8. R. Edgar, ‘Garveyism in Africa: Dr Wellington and the American Movement in the Transkei’, Ufahuma, 6, 1 (1976), pp. 31–57;Google Scholar
  9. T. Couzens, ‘“Moralizing Leisure Time”: The Transatlantic Connection, 1918–1936’, in Industrialization and Social Change in South Africa, 1870–1930, edited by S. Marks and R. Rathbone (London, 1982), pp. 314–37;Google Scholar
  10. D. Coplan, In Township Tonight! South Africa’s Black City Music and Theatre (Johannesburg, 1985);Google Scholar
  11. and D. Anthony III, ‘Max Yergan in South Africa: From Evangelical Pan-Africanist to Revolutionary Socialist’, African Studies Review, 34 (1991), pp. 27–55. I have made use of some of this work in my broader comparative study, Black Liberation: A Comparative History of Black Ideologies in the United States and South Africa (New York, 1995). This essay is adapted from Chapter 7 of that work.CrossRefGoogle Scholar
  12. 3.
    G. Gerhart, Black Power in South Africa: The Evolution of an Ideology (Berkeley, 1978), pp. 273–81 and passim.Google Scholar
  13. 4.
    J. Lester, Look Out, Whiteyf Black Power’s Gon’ Get Your Mama! (New York, 1968), p. 91. On earlier manifestations of African-American black nationalism, see Fredrickson, Black Liberation, Chapters 2 and 4.Google Scholar
  14. 5.
    The shifting attitudes in SNCC are well described and analysed in C. Carson, In Struggle: SNCC and the Black Awakening of the 1960s (Cambridge, 1981), pp. 111–211, passim. On CORE’S similar evolution toward separatism and away from nonviolence,Google Scholar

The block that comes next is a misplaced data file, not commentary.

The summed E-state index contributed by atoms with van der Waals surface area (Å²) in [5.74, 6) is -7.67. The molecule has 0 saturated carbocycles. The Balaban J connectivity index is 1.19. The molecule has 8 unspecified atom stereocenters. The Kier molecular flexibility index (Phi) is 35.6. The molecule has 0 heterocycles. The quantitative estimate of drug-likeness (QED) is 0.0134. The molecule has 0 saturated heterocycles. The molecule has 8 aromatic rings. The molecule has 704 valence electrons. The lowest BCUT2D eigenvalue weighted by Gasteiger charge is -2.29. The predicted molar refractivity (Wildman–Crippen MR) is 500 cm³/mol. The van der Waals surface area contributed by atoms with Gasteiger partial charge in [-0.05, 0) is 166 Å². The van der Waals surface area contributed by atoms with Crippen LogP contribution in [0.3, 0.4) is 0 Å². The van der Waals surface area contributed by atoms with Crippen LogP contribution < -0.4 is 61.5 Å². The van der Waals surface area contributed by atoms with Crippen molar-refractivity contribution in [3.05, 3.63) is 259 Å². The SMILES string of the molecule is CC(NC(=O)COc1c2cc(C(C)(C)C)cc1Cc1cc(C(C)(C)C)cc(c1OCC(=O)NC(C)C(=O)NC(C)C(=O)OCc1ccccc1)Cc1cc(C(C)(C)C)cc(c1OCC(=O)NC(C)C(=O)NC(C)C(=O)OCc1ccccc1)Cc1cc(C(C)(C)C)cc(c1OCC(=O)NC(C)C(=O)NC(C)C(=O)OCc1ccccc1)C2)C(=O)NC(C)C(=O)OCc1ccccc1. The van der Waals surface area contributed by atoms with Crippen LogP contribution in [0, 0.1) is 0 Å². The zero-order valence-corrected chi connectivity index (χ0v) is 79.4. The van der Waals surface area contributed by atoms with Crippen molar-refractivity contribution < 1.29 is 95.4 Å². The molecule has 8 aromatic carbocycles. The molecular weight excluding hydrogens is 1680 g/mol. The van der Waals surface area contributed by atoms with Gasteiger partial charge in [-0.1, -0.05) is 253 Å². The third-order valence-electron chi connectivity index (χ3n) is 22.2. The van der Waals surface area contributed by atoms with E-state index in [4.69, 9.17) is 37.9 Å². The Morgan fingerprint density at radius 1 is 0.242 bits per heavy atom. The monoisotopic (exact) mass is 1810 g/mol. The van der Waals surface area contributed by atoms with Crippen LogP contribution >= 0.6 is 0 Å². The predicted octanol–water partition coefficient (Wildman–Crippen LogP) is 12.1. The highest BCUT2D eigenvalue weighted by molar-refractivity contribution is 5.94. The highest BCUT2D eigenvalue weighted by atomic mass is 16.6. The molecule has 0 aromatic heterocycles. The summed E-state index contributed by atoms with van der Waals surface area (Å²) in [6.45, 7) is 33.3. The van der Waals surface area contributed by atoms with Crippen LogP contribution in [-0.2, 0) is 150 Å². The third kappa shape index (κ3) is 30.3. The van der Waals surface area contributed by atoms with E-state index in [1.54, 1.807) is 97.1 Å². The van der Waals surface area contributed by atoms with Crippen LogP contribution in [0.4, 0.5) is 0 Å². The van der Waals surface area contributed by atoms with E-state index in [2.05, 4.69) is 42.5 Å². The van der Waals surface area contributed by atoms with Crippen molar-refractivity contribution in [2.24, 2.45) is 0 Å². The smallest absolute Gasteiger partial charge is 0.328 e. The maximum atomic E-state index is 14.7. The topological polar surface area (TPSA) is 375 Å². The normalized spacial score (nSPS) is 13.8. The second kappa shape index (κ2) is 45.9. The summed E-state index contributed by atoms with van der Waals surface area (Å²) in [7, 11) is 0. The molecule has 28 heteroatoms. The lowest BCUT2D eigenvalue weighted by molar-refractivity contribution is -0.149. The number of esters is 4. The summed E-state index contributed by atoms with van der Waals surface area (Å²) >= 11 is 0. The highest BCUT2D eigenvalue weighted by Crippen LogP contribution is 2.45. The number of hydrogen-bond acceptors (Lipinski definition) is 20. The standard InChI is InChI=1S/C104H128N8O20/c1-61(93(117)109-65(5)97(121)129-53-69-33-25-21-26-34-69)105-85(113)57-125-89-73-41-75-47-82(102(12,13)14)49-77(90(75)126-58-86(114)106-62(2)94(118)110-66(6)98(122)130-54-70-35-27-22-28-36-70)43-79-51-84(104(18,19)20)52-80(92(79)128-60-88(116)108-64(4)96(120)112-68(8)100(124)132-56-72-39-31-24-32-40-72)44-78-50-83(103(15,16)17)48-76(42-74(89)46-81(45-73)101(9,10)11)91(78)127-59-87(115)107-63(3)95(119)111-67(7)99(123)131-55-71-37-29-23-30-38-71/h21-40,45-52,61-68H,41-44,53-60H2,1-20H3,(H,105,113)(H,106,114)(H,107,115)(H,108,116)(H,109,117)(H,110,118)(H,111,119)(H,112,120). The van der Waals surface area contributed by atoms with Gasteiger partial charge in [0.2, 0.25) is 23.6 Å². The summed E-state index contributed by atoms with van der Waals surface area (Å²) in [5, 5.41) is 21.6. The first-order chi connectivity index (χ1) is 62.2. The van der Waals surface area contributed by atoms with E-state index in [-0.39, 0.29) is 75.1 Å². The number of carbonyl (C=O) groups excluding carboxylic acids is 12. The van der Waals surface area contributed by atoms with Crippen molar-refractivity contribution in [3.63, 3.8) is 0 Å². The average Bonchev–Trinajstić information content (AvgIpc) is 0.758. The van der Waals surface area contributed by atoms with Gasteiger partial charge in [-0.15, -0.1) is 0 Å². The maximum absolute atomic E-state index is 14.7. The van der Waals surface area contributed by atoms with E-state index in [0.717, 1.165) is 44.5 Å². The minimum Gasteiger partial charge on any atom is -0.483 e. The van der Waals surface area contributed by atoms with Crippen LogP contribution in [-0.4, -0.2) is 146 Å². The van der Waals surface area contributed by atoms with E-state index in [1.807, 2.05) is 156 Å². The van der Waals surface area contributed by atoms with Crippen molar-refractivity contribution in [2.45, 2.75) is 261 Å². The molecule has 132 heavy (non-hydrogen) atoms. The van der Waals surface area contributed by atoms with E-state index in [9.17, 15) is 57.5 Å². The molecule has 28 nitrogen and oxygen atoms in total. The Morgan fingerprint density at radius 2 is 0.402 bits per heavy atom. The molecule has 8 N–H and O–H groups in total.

15. see A. Meier and E. Rudwick, CORE: A Study in the Civil Rights Movement, 1942–1968 (New York, 1973), pp. 374–408.Google Scholar
  16. 6.
    A good account of the Meredith March can be found in Carson, In Struggle, pp. 206–11. Carmichael did not actually invent the term Black Power, even in the context of the mid-1960s. Adam Clayton Powell, for one, had used it earlier. Carmichael was not even the first to use it on the Meredith march; but his usage was the first to be widely publicized. Quote on the rejection of nonviolence is from James Boggs in F. Barbour (ed.), The Black Seventies (Boston, 1970), p. 35.Google Scholar
  17. 8.
    G. Wilmore and J. Cone (eds), Black Theology: A Documentary History (Maryknoll, NY, 1979), p. 27;Google Scholar
  18. N. Wright, Black Power and Urban Unrest: Creative Possibilities (New York, 1967), p. 61.Google Scholar
  19. 9.
    Wright, Black Power and Urban Unrest, p. 7; Wright, ‘The Crisis Which Bred Black Power’, in F. Barbour (ed.), The Black Power Revolt (Boston, 1968), pp. 116–17.Google Scholar
  20. 10.
    S. Carmichael and C. Hamilton, Black Power: The Politics of Liberation in America (New York, 1967), pp. 44–5.Google Scholar
  21. 11.